Linnae Peterson, M. Div.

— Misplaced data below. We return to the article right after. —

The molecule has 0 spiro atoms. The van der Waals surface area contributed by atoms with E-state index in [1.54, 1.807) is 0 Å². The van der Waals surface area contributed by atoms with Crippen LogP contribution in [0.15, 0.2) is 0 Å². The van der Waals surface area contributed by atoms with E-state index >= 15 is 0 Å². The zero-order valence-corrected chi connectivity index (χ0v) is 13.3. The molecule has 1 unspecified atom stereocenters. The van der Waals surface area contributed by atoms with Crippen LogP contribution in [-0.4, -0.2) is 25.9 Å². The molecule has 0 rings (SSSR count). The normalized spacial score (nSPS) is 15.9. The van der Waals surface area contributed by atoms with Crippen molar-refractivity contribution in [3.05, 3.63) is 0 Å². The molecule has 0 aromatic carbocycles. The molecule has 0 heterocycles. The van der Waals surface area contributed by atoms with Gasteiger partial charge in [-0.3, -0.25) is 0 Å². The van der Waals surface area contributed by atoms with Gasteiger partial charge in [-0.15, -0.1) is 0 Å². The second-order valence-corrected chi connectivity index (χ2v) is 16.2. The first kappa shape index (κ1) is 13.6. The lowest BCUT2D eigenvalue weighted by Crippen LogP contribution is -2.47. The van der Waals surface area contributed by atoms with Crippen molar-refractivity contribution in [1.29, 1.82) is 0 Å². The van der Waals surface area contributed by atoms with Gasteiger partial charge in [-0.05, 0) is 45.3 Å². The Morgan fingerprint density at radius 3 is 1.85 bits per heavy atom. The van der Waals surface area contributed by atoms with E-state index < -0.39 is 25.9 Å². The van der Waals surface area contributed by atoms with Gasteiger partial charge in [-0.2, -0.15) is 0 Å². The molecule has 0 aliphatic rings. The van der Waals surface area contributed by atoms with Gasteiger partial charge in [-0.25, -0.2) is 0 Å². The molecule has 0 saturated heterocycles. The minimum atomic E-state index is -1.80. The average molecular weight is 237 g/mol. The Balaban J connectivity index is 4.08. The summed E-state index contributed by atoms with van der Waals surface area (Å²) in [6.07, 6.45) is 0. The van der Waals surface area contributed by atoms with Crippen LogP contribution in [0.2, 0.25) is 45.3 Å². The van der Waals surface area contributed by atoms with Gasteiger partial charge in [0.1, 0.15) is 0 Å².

• Thoughts on Advent and Anticipating Christmas